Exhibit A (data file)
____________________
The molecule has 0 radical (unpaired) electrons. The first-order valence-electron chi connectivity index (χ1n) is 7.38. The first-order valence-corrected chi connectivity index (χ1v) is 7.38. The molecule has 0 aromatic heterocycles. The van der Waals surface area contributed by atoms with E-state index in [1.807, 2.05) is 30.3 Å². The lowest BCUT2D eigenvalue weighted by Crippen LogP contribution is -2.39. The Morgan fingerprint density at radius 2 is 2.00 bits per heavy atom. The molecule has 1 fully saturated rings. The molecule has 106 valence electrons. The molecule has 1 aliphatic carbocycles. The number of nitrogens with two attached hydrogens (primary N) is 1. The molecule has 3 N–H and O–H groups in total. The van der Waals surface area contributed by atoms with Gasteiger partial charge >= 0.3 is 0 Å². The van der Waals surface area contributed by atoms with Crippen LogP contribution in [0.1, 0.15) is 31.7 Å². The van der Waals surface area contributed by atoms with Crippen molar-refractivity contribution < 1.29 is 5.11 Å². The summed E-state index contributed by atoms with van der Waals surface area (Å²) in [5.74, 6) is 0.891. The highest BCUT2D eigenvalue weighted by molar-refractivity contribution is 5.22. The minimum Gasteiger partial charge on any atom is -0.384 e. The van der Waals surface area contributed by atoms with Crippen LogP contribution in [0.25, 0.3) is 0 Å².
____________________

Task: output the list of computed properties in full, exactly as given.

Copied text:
The molecule has 0 radical (unpaired) electrons. The first-order valence-electron chi connectivity index (χ1n) is 7.38. The first-order valence-corrected chi connectivity index (χ1v) is 7.38. The molecule has 0 aromatic heterocycles. The van der Waals surface area contributed by atoms with E-state index in [1.807, 2.05) is 30.3 Å². The lowest BCUT2D eigenvalue weighted by Crippen LogP contribution is -2.39. The Morgan fingerprint density at radius 2 is 2.00 bits per heavy atom. The molecule has 1 fully saturated rings. The molecule has 106 valence electrons. The molecule has 1 aliphatic carbocycles. The number of nitrogens with two attached hydrogens (primary N) is 1. The molecule has 3 N–H and O–H groups in total. The van der Waals surface area contributed by atoms with Gasteiger partial charge >= 0.3 is 0 Å². The van der Waals surface area contributed by atoms with Crippen LogP contribution in [0.1, 0.15) is 31.7 Å². The van der Waals surface area contributed by atoms with Crippen molar-refractivity contribution < 1.29 is 5.11 Å². The summed E-state index contributed by atoms with van der Waals surface area (Å²) in [5.74, 6) is 0.891. The highest BCUT2D eigenvalue weighted by molar-refractivity contribution is 5.22. The minimum Gasteiger partial charge on any atom is -0.384 e. The van der Waals surface area contributed by atoms with Crippen LogP contribution in [0.25, 0.3) is 0 Å².